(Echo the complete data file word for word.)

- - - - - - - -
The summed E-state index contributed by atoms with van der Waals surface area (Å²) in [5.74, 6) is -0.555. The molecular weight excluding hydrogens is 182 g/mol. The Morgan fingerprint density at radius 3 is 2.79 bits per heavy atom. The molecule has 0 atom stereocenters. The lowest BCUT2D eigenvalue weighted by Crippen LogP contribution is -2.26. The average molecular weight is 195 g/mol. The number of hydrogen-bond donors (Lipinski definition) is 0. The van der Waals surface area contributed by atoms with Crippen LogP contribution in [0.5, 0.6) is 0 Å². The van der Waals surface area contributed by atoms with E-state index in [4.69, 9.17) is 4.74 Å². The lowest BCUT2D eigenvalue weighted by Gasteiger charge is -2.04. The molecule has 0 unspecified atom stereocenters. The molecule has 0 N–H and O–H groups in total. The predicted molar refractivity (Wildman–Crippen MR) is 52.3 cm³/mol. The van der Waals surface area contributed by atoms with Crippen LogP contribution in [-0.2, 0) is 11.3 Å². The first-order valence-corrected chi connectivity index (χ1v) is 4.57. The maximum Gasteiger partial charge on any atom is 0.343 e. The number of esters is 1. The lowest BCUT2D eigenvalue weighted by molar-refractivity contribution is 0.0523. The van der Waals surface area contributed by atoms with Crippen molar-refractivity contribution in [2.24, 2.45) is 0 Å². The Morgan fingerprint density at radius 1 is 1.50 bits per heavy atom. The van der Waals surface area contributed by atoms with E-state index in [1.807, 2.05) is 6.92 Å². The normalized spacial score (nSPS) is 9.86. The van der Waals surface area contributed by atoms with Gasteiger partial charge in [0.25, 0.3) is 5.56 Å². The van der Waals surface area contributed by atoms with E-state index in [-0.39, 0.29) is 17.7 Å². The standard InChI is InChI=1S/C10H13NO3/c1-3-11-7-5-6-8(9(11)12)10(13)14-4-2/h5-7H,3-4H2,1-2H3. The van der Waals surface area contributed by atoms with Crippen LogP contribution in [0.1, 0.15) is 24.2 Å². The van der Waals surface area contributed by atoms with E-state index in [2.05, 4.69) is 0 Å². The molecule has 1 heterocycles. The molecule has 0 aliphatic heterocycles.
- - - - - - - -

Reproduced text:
The summed E-state index contributed by atoms with van der Waals surface area (Å²) in [5.74, 6) is -0.555. The molecular weight excluding hydrogens is 182 g/mol. The Morgan fingerprint density at radius 3 is 2.79 bits per heavy atom. The molecule has 0 atom stereocenters. The lowest BCUT2D eigenvalue weighted by Crippen LogP contribution is -2.26. The average molecular weight is 195 g/mol. The number of hydrogen-bond donors (Lipinski definition) is 0. The van der Waals surface area contributed by atoms with Crippen LogP contribution in [0.5, 0.6) is 0 Å². The van der Waals surface area contributed by atoms with E-state index in [4.69, 9.17) is 4.74 Å². The lowest BCUT2D eigenvalue weighted by Gasteiger charge is -2.04. The molecule has 0 unspecified atom stereocenters. The molecule has 0 N–H and O–H groups in total. The predicted molar refractivity (Wildman–Crippen MR) is 52.3 cm³/mol. The van der Waals surface area contributed by atoms with Crippen LogP contribution in [-0.2, 0) is 11.3 Å². The first-order valence-corrected chi connectivity index (χ1v) is 4.57. The maximum Gasteiger partial charge on any atom is 0.343 e. The number of esters is 1. The lowest BCUT2D eigenvalue weighted by molar-refractivity contribution is 0.0523. The van der Waals surface area contributed by atoms with Crippen molar-refractivity contribution in [2.24, 2.45) is 0 Å². The Morgan fingerprint density at radius 1 is 1.50 bits per heavy atom. The van der Waals surface area contributed by atoms with E-state index in [1.807, 2.05) is 6.92 Å². The normalized spacial score (nSPS) is 9.86. The van der Waals surface area contributed by atoms with Gasteiger partial charge in [0.25, 0.3) is 5.56 Å². The van der Waals surface area contributed by atoms with E-state index in [-0.39, 0.29) is 17.7 Å². The standard InChI is InChI=1S/C10H13NO3/c1-3-11-7-5-6-8(9(11)12)10(13)14-4-2/h5-7H,3-4H2,1-2H3. The van der Waals surface area contributed by atoms with Crippen LogP contribution in [0.1, 0.15) is 24.2 Å². The van der Waals surface area contributed by atoms with E-state index in [2.05, 4.69) is 0 Å². The molecule has 1 heterocycles. The molecule has 0 aliphatic heterocycles.